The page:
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State, local officials respond to mass shootings in Dayton and El Paso

Updated: August 05, 2019 05:42 AM

Flags in Minnesota and around the country will be flown at half-staff through Thursday in honor of the victims of the mass shootings in Dayton, Ohio, and El Paso, Texas.

As details of the horrors of both shootings emerged on Sunday, Governor Tim Walz called for action.

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“I just can't allow this to be the normal,” he said. “We have to recognize this doesn't happen like this in other countries.”

Gov. Walz said he plans to re-introduce two gun control bills this upcoming legislative session.

RELATED: 2 mass shootings in less than 24 hours shock US; 29 killed

“They don't have to infringe on people’s lawful rights (to) own firearms, but they should make sure it's not easy to possess a weapon of war on the street,” Walz said.

One bill would address universal background checks. The second is so-called "red flag" legislation, which would allow police and family members to petition the court to prevent people from having a gun if they are a risk to themselves or others.

Both failed to pass last session.

“This is not a partisan Democratic or Republican issue,” Walz said. “To not even hear those too bills, that's unacceptable, so I’m going to push again that we hold the hearings and see if we can get those through.”

In response, Senate Majority Leader Paul Gazelka released the following statement:

“We are looking for solutions that work and that have significant bipartisan support. Most gun purchases already require background checks. Universal background checks on sales to relatives, friends, and neighbors have not proven to eliminate deranged murderers from killing innocent people. We can continue to focus on mental health issues broadly, and tougher sentencing on felons caught using guns in their criminal activities.”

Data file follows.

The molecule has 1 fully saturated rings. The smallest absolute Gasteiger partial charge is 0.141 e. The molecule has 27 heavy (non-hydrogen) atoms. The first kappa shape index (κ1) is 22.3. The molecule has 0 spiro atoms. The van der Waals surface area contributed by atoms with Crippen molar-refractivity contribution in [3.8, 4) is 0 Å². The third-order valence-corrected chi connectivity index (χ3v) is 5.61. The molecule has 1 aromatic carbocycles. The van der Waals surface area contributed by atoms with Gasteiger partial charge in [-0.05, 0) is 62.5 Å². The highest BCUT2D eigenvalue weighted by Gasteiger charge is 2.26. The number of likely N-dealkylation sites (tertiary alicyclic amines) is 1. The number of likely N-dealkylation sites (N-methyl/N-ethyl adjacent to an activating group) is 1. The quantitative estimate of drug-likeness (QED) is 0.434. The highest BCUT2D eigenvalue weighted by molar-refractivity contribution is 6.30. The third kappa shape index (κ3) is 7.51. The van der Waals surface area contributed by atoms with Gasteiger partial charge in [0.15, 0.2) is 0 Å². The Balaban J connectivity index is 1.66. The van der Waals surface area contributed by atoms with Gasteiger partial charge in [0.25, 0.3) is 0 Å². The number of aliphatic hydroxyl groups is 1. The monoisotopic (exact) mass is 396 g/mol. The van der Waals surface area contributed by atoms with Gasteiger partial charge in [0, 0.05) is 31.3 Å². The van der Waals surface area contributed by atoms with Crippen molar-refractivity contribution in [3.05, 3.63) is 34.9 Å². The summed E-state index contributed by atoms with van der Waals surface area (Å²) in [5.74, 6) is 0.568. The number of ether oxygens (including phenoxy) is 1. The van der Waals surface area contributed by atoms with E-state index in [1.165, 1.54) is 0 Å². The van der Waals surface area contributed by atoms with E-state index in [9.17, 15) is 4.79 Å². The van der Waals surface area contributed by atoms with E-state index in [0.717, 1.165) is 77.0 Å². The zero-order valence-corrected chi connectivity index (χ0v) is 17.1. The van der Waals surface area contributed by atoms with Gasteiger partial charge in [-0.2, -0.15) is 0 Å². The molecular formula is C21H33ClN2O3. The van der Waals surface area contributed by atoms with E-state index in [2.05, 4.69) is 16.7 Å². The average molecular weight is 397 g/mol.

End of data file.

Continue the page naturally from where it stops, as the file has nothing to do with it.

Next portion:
After the shooting on Saturday, Minneapolis Mayor Jacob Frey took to Twitter to call for gun reform.

RELATED: Texas governor: 20 dead in El Paso shopping-complex shooting

He said, “Gun reform now. In Washington, in State Houses. No more El Pasos. No more Parklands. No more assault weapons on our streets. No more deaths bc we won’t act. #GunControlNow”

Minneapolis police said they stepped up patrols in and around the city’s entertainment districts on Sunday, out of an abundance of caution.

St. Paul Mayor Melvin Carter shared a message on Sunday at the 40th birthday celebration for El Burrito Mercado.

“It would be incomplete for us to have this celebration today […] and not mention the shooting we saw this week in El Paso,” Carter said. “When we talk about how we celebrate and welcome each other it’s important to note that we're doing that in the context of a national energy. And too often messages that come out of Washington D.C., our own nation’s capitol, that tell us the opposite of we should love each other, that tell us the opposite of our diversity and our multilingualism makes us fantastic.”

RELATED: Police: Ohio gunman who killed 9 was stopped in 30 seconds

President Donald Trump spoke to reporters briefly Sunday, on his way back to Washington, D.C., from his New Jersey golf club.

“Hate has no place in our country,” Trump said. “This has been going on for years, for years and years in our country, and we have to get it stopped.”

On Sunday, top Democratic lawmakers called for the Senate to reconvene to pass background check legislation.

Senator Amy Klobuchar tweeted "Yesterday was a dark day. From El Paso to Dayton in less than 24 hours, we simply cannot go on like this. I mourn for the lives lost and the families devastated. Inaction is unacceptable. No more talk. The time for passing legislation is now. I'm ready to go back tomorrow.”

She went on to say, “After Parkland, I went to the White House and sat across the table from President Trump to make the case for strong gun laws. I kept track. Nine times he said he wanted universal background checks. Nine times. Then the next day he met with the NRA and folded. No more folding.”

President Trump said he plans to make an announcement on Monday morning.

“Spoke to members of Congress about whatever we can do and a lot of things are being done right now as we speak,” he said.

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